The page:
612 Followers
33 Following
christinareadsya

Christina Reads YA

"A children's story which is enjoyed only by children is a bad children's story. The good ones last." --C.S. Lewis

Review: Red Queen - Victoria Aveyard

Release Date: February 10, 2015
Source: Edelweiss
Published by: Harper Teen

Red Queen - Victoria Aveyard | Goodreads

Mare Barrow's world is divided by blood—those with red and those with silver. Mare and her family are lowly Reds, destined to serve the Silver elite whose supernatural abilities make them nearly gods. Mare steals what she can to help her family survive, but when her best friend is conscripted into the army she gambles everything to win his freedom. A twist of fate leads her to the royal palace itself, where, in front of the king and all his nobles, she discovers a power of her own—an ability she didn't know she had. Except . . . her blood is Red.

To hide this impossibility, the king forces her into the role of a lost Silver princess and betroths her to one of his own sons. As Mare is drawn further into the Silver world, she risks her new position to aid the Scarlet Guard—the leaders of a Red rebellion. Her actions put into motion a deadly and violent dance, pitting prince against prince—and Mare against her own heart.

From debut author Victoria Aveyard comes a lush, vivid fantasy series where loyalty and desire can tear you apart and the only certainty is betrayal.


You can see my original thoughts on this book in this post.

Red Queen is entertaining. While reading, I was consistently reminded of other novels even while I was absorbing the details of the world that Victoria Aveyard had established. It's easy to see why this novel is predicted to go "huge." The overlay of fanbases is widespread and with the entertaining quality of the book, and its easy to read writing style, you've got potential.

The magical system is fairly easy to understand; it's like that in Shatter Me or X-men, where in Shatter Me, Juliette's powers were central to her character and the plot but the actual dynamics were not the focus. It's not really about the dynamics of the magic and how they work so much as how the magic represents the class inequality between the Reds and Silvers and how it highlights Mare's ability to act as a catalyst for change. This book has been optioned for film. Knowing that while reading about the various magical powers made me imagine how cool that will look on film, and again brought out the entertaining quality of the book. On top of this comparison, I was reminded of the plotting, class tension, and romance in Shadow and Bone. I mentioned the Red/Silver divide: this reminds me of the Grisha/King's Army divide where one clearly outnumbered the other but magic brewed fear (though in S&B, the Grisha weren't the rulers, so that's not an entirely correct comparison). Plot-wise, it has similar elements where the girl is poor and has a best friend very loyal to her but is taken away from all that she knows when her power is discovered. She is the chosen one, the catalyst for change as mentioned earlier. And her power is unique, like no one else's; yet though we never learn why Alina is the only sun summoner, we do learn why Mare has her powers and that, I suspect, will play out in interesting ways in the sequel. While learning about what is expected of her and her power, there is also girl-on-girl drama and lavish balls for the Silvers a la The Selection. This drama is exacerbated by the romantic situation that, as I said, was reminiscent of the one in Shadow and Bone (which I mention here for those wary of love triangles (i.e. I never considered S&B one)).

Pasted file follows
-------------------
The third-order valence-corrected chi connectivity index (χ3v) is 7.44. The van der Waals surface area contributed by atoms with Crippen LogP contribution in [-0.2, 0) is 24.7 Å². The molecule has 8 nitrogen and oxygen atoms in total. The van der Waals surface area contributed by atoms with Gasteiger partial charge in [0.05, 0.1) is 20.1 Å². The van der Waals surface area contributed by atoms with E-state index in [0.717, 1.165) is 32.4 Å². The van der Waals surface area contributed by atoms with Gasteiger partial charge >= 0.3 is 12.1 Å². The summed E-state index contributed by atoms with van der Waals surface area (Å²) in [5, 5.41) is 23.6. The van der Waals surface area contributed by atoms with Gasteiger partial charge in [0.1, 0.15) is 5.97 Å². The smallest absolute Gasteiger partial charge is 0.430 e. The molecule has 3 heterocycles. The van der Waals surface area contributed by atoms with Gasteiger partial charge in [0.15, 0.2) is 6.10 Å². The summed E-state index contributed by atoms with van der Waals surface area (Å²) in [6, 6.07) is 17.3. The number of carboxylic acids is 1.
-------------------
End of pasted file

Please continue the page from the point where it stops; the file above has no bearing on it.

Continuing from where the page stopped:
What I like a lot, too, about this novel is how HUGE the character cast in comparison to some other YA fantasies. I also liked the betrayals. True, other fantasies do include kind-characters-turning-evil, but I'm not sure they include that on the level of scale that Red Queen does. I also quite liked how power and the politics were described and played out. I kind of understand the YA Game of Thrones comparison, but would ultimately reject that since the worlds are so different, and to also say that this book is like GoT would make one too many comparisons. Another thing that I quite liked was Victoria's writing style and how she described the surrounding world and country dynamics. I believe, if I'm not mistaken, that her author bio says that she has screenwriting experience. This shows. I was definitely able to picture a lot of the action, and some of the elements, like the arena for fighting (with paranormal powers) a la The Hunger Games, would make for very entertaining -- if not captivating -- scenes on film. I would suggest that you try this one for yourself if any of the above comparisons, or the mash of these books, appeals to you.